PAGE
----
• He questioned why the apex court directed the Centre – which was not a party to the Ayodhya title suits or appeals – to formulate a scheme for the land.
    • He argued that the court could have asked the local civil court under Section 92 (g) of the Code of Civil Procedure to settle a scheme for the land.

G. Prelims Facts

1. Index of Industrial Production

What’s in News?

IIP shrinks by 4.3% to the lowest in 8 years. It is the worst fall in 90 months adding to a series of weak indicators released recently, suggesting a deep-rooted economic slowdown.

  • The Index of Industrial Production (IIP) is an index that indicates the performance of various industrial sectors of the Indian economy.
  • It is calculated and published by the Central Statistical Organisation (CSO) every month.

To know about the Index of Industrial Production in detail, click here.

2. Suranga Bawadi

What’s in News?

  • Suranga Bawadi has entered the World Monument Watch list.
  • A New York-based NGO has included it in the World Monument Watch list for 2020 along with 24 other monuments from across the world.
  • World Monuments Fund works in collaboration with the local stakeholders, including the district administration, the Archaeological Survey of India and local explorers of ancient monuments, in highlighting the need for restoration of ancient monuments.
  • The monument has been selected under the “Ancient Water System of the Deccan Plateau”.

Suranga Bawadi:

  • Suranga Bawadi is an integral part of the ancient Karez system of supplying water through subterranean tunnels built during the Adil Shahi era in Karnataka.
  • The ancient water system ‘Karez’ is believed to one of the best systems in the world.
  • Though the Karez system was built in the 16th century by Ali Adil Shah–I, his successor, Ibrahim Adil Shah–II, brought in several changes by adding more structures to strengthen it.
  • According to historians, the Adil Shahis built the magnificent underground system to supply water to the city, which had a population of nearly 12 lakh then.

H. Practice Questions for UPSC Prelims Exam

Q1. Consider the following statements:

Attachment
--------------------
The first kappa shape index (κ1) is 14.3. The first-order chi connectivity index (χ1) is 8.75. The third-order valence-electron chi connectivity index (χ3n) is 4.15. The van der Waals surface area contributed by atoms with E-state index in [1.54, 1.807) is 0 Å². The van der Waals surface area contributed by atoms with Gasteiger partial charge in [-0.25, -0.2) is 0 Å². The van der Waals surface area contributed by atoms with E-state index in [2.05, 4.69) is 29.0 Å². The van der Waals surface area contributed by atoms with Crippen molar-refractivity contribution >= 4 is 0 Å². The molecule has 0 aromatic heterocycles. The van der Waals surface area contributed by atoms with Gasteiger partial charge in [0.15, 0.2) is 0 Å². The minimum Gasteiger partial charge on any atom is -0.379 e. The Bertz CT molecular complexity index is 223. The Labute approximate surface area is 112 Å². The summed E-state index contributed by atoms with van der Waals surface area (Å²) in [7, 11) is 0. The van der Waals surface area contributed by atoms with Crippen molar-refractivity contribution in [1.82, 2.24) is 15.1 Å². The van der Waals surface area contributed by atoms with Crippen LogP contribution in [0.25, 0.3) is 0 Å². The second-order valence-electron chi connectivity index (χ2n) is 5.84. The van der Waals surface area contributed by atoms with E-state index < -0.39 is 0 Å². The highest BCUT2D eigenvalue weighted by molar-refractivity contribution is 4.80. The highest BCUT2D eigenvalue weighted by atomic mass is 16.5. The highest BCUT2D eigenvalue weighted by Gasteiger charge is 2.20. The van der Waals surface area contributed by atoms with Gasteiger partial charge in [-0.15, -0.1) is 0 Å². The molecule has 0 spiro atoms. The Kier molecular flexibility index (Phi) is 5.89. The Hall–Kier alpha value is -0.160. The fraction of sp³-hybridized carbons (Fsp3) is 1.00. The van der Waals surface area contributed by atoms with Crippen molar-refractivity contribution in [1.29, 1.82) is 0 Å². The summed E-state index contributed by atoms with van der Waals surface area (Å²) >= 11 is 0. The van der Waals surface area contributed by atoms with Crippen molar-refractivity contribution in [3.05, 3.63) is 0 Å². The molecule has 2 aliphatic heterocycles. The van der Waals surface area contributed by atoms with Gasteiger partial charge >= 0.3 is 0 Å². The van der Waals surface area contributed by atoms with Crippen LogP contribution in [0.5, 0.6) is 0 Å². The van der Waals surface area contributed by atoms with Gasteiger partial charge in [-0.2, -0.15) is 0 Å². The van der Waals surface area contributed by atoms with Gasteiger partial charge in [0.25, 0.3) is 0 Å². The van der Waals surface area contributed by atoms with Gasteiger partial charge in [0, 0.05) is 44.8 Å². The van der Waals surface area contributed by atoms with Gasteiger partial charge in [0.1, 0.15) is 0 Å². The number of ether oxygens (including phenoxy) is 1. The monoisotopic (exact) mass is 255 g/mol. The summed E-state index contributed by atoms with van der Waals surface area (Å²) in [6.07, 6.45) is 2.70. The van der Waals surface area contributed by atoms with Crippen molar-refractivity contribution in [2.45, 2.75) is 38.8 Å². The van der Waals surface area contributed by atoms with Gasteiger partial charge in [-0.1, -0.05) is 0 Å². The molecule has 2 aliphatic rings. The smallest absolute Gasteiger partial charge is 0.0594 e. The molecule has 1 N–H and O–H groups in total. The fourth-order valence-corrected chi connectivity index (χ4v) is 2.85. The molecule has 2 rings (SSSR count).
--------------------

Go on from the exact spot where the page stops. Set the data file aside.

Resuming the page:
1. The reduction of anaemia is one of the important objectives of POSHAN Abhiyan.
  2. The Anemia Mukt Bharat strategy has been designed to reduce the prevalence of anaemia by 3% points per year among children, adolescents, women and men between the years 2018 and 2022.

Which of the given statement/s is/are correct?

a. 1 only
b. 2 only
c. Both 1 and 2
d. Neither 1 nor 2

See
Answer
Q2. ‘Karez’ recently seen in news is:

a. An ancient water irrigation system.
b. A land revenue system followed during the Mughal period.
c. One of the rules governing worship in Islam introduced by the Mughal emperor Akbar.
d. None of the above.

See
Answer
Q3. Consider the following statements with respect to Sambhar Lake:
  1. Sambhar Lake is surrounded by the Aravali hills on all sides.
  2. It has been designated as a Ramsar site.
  3. It is the second-largest inland saltwater lake in India.

Which of the following statement/s is/are correct?

a. 1 only
b. 1 and 2 only
c. 1 and 3 only
d. 1, 2 and 3

See
Answer
Q4. Consider the following statements:
  1. Under the Jal Jeevan Mission, the government envisages to provide water supply to every rural and urban household in India by 2022.
  2. The mission aims to create local infrastructure for rainwater harvesting, groundwater recharge and management of household waste water for reuse in agriculture.

Which of the given statement/s is/are correct?

a. 1 only
b. 2 only
c. Both 1 and 2
d. Neither 1 nor 2

See
Answer

I. UPSC Mains Practice Questions

  1. Comment on the major challenges that India faces with respect to the management of water resources. Also, discuss the various aspects that need consideration in the New National Water Policy to ensure integrated demand and supply management of water. (15 Marks, 250 Words).
  2. The gig economy of recent times dominated by the digital platforms has played a significant role in the Indian Economy. Elaborate on the need for regulating them and the concerns associated with excessive regulation of these platforms. (250 words, 15 marks)

Read previous CNA.

12 Nov 2019 CNA:- Download PDF Here